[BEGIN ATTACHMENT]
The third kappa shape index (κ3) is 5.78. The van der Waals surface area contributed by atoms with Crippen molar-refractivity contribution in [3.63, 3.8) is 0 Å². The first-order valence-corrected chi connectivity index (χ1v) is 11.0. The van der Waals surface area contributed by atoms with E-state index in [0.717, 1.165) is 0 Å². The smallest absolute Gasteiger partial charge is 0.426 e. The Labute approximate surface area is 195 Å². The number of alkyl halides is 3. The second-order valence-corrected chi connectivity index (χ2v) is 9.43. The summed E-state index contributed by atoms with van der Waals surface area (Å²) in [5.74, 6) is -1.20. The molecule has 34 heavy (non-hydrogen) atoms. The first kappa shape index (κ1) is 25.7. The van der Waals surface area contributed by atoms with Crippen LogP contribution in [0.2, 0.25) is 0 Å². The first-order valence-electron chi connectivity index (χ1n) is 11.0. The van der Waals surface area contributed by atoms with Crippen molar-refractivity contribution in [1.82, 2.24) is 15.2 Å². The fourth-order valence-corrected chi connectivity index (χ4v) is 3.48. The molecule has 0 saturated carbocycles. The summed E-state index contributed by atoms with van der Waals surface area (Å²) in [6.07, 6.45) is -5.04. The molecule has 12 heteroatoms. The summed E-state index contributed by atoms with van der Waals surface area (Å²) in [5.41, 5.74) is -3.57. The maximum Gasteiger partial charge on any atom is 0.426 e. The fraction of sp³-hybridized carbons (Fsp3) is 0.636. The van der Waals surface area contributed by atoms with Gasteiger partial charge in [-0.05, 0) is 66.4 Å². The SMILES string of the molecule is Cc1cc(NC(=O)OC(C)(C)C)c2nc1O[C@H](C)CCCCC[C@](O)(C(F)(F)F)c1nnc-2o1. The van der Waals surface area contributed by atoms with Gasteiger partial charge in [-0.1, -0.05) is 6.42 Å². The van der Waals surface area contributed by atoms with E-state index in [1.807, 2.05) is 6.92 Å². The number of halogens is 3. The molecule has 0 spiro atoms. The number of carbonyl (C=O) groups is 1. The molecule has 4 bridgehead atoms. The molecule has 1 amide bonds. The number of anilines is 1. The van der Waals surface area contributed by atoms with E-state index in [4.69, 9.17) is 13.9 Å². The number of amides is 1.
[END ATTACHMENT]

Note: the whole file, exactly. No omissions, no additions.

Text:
The third kappa shape index (κ3) is 5.78. The van der Waals surface area contributed by atoms with Crippen molar-refractivity contribution in [3.63, 3.8) is 0 Å². The first-order valence-corrected chi connectivity index (χ1v) is 11.0. The van der Waals surface area contributed by atoms with E-state index in [0.717, 1.165) is 0 Å². The smallest absolute Gasteiger partial charge is 0.426 e. The Labute approximate surface area is 195 Å². The number of alkyl halides is 3. The second-order valence-corrected chi connectivity index (χ2v) is 9.43. The summed E-state index contributed by atoms with van der Waals surface area (Å²) in [5.74, 6) is -1.20. The molecule has 34 heavy (non-hydrogen) atoms. The first kappa shape index (κ1) is 25.7. The van der Waals surface area contributed by atoms with Crippen LogP contribution in [0.2, 0.25) is 0 Å². The first-order valence-electron chi connectivity index (χ1n) is 11.0. The van der Waals surface area contributed by atoms with Crippen molar-refractivity contribution in [1.82, 2.24) is 15.2 Å². The fourth-order valence-corrected chi connectivity index (χ4v) is 3.48. The molecule has 0 saturated carbocycles. The summed E-state index contributed by atoms with van der Waals surface area (Å²) in [6.07, 6.45) is -5.04. The molecule has 12 heteroatoms. The summed E-state index contributed by atoms with van der Waals surface area (Å²) in [5.41, 5.74) is -3.57. The maximum Gasteiger partial charge on any atom is 0.426 e. The fraction of sp³-hybridized carbons (Fsp3) is 0.636. The van der Waals surface area contributed by atoms with Gasteiger partial charge in [-0.05, 0) is 66.4 Å². The SMILES string of the molecule is Cc1cc(NC(=O)OC(C)(C)C)c2nc1O[C@H](C)CCCCC[C@](O)(C(F)(F)F)c1nnc-2o1. The van der Waals surface area contributed by atoms with Gasteiger partial charge in [-0.1, -0.05) is 6.42 Å². The van der Waals surface area contributed by atoms with E-state index in [1.807, 2.05) is 6.92 Å². The number of halogens is 3. The molecule has 0 spiro atoms. The number of carbonyl (C=O) groups is 1. The molecule has 4 bridgehead atoms. The molecule has 1 amide bonds. The number of anilines is 1. The van der Waals surface area contributed by atoms with E-state index in [4.69, 9.17) is 13.9 Å². The number of amides is 1.